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Re: Second tier advanced fighter projects news and discussion

Wed Sep 02, 2020 5:46 pm

art wrote:
No slowing down of the KF-X programme by the sound of things.

It seems they're wary of the hawks' ascendancy in the North and are making hay while the sun shines. :sun:
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art
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Re: Second tier advanced fighter projects news and discussion

Thu Sep 03, 2020 12:27 pm

S. Korea Begins Assembling First Prototype of Indigenous Fighter Jet

https://www.defense-aerospace.com/artic ... r-jet.html

It mentions in the article that it should be 'ready' next year. First of 6 prototypes and should take to the air 2022. Development should be completed 2026.
 
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Devilfish
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Re: Second tier advanced fighter projects news and discussion

Thu Sep 03, 2020 3:10 pm

Very interesting and enlightening video. The photo accompanying the Flightglobal article shows the mockup outdoors during ADEX 2019.....

Image
https://d1a2ot8agkqe8w.cloudfront.net/w ... _79045.jpg

Quite a big bird for a pair of F414s it seems. Then again, if a lone F414 could power the Gripen, two should be alright for the KF-X, wouldn't it?


https://www.flightglobal.com/defence/so ... 20.article
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art
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Re: Second tier advanced fighter projects news and discussion

Fri Sep 04, 2020 5:30 pm

I see a KF-X dev cost figure in the region of US$7.5 billion on Wiki. On looking at average salaries in South Korea, I see a 2017 figure of US$37,849 (adjusted for purchase power parity) and wonder how the dev cost can be so low.

Source: https://www.statista.com/statistics/557 ... nual-wage/

For comparison, the estimated program cost given in Wiki for production of 100 F-X aircraft by Japan is US$40 billion.

Any ideas how the KF-X dev cost can be so low when it includes local development of AESA radar, infrared search and track (IRST), electro-optical target tracking devices and radio jammer technology?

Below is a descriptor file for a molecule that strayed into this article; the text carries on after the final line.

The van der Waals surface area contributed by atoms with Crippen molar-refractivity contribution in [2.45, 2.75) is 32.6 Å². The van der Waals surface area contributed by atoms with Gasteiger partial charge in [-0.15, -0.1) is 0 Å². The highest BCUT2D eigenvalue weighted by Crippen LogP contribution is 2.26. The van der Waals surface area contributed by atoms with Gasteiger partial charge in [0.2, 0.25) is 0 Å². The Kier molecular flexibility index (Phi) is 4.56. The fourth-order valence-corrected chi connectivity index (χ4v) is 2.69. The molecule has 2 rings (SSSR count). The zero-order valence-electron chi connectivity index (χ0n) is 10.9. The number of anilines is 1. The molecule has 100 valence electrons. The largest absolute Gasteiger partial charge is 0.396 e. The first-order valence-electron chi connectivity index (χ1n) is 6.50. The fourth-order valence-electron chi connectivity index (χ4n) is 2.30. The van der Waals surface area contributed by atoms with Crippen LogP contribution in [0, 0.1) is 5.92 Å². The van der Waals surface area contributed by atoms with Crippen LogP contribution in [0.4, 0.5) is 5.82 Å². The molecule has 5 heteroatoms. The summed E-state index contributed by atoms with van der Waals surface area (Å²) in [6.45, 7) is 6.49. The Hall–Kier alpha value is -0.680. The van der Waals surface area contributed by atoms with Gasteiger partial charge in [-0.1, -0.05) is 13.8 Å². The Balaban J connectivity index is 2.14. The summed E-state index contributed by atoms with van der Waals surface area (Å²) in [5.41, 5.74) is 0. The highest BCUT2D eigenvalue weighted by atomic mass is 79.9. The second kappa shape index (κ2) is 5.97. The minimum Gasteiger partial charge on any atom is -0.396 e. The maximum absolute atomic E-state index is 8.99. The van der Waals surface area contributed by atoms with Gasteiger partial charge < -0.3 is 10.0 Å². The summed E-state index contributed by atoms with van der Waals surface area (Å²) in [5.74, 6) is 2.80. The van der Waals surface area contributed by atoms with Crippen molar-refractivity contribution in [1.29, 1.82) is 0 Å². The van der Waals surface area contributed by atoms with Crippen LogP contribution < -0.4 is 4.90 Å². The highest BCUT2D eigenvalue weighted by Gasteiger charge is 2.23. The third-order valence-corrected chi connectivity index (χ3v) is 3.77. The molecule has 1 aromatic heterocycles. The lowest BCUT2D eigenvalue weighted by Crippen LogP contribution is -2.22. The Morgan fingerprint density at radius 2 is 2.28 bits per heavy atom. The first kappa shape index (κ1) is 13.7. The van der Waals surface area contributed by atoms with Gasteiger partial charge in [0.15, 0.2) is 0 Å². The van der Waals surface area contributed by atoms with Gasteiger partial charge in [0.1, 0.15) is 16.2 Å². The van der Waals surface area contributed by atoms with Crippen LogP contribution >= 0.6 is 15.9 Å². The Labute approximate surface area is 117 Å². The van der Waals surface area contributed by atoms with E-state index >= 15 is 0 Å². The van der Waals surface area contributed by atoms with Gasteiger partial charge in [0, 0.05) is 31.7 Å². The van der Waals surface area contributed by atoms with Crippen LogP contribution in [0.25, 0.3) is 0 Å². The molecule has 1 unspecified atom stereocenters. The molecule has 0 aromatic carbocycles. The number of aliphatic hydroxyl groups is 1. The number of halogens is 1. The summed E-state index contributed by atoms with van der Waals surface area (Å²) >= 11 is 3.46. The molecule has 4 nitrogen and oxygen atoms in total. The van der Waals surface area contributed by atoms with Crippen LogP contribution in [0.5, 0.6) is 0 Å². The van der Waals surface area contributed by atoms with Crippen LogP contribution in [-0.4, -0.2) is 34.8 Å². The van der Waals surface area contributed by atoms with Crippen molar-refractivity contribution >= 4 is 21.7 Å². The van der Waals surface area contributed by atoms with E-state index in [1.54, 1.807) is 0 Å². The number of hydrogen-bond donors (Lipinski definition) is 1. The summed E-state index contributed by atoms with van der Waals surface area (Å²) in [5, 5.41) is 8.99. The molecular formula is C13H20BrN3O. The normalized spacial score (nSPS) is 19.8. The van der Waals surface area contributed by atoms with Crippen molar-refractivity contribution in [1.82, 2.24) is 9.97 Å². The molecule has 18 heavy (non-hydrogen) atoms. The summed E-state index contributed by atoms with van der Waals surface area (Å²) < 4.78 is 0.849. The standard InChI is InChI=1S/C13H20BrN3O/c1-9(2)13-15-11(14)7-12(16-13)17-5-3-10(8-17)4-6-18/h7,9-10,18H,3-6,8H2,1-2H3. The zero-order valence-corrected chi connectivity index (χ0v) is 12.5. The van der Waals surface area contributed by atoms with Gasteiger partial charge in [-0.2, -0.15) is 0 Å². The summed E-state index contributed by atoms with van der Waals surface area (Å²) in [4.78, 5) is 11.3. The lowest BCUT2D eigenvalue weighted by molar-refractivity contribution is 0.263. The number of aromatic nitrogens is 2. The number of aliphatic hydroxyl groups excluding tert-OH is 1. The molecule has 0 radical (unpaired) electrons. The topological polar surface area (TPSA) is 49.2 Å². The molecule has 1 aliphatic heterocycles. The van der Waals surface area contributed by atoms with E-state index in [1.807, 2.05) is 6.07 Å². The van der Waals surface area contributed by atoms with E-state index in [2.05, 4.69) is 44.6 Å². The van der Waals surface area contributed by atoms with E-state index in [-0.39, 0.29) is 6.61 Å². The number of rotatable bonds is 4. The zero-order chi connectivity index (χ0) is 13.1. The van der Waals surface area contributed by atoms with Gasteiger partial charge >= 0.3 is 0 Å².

RJMAZ
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Re: Second tier advanced fighter projects news and discussion

Sat Sep 05, 2020 12:03 am

art wrote:
Any ideas how the KF-X dev cost can be so low when it includes local development of AESA radar, infrared search and track (IRST), electro-optical target tracking devices and radio jammer technology?

Design software has been growing in power exponentially for many years. The Boeing trainer is the first military aircraft to fly using this. It went from a cleansheet of paper to a flying prototype in a single year. The entire aircraft cost less to develop than Airbus fitting off the shelf engines to an existing air frame to make the A330NEO.

For instance if this software and computing power was available at the start of the JSF program I would estimate it would have entered service in a third of the time and cost less than 10% of the development cost.

The Pareto principle or the 80/20 rule also means you can get 80% of the performance for 20% of the cost. So any F-35 competitor being designed today will have big cost savings if the performance targets are lowered slightly. The avionics are the biggest strength of the F-35 which today is the most costly part to develop. While these new competitors might have similar aerodynamic performance they would have far inferior avionics bringing these aircraft inline with the 80/20 rule in terms overall capability.

The RAAF getting a stealthy drone for what seems like pocket change is another design showing the improved development process.
 
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kitplane01
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Re: Second tier advanced fighter projects news and discussion

Sat Sep 05, 2020 5:11 am

art wrote:
I see a KF-X dev cost figure in the region of US$7.5 billion on Wiki. On looking at average salaries in South Korea, I see a 2017 figure of US$37,849 (adjusted for purchase power parity) and wonder how the dev cost can be so low.

Source: https://www.statista.com/statistics/557 ... nual-wage/

For comparison, the estimated program cost given in Wiki for production of 100 F-X aircraft by Japan is US$40 billion.

Any ideas how the KF-X dev cost can be so low when it includes local development of AESA radar, infrared search and track (IRST), electro-optical target tracking devices and radio jammer technology?


Development costs for the Grippen (which does not include a new engine) was 1.84 billion euros. (Hard to believe)
Development costs for the Typhoon were 18 billion euros.
Anyone know what there were for the Rafale (which would be a very comparable, single nation program)
 
RJMAZ
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Re: Second tier advanced fighter projects news and discussion

Sat Sep 05, 2020 6:43 am

kitplane01 wrote:
Development costs for the Grippen (which does not include a new engine) was 1.84 billion euros. (Hard to believe)
Development costs for the Typhoon were 18 billion euros.
Anyone know what there were for the Rafale (which would be a very comparable, single nation program)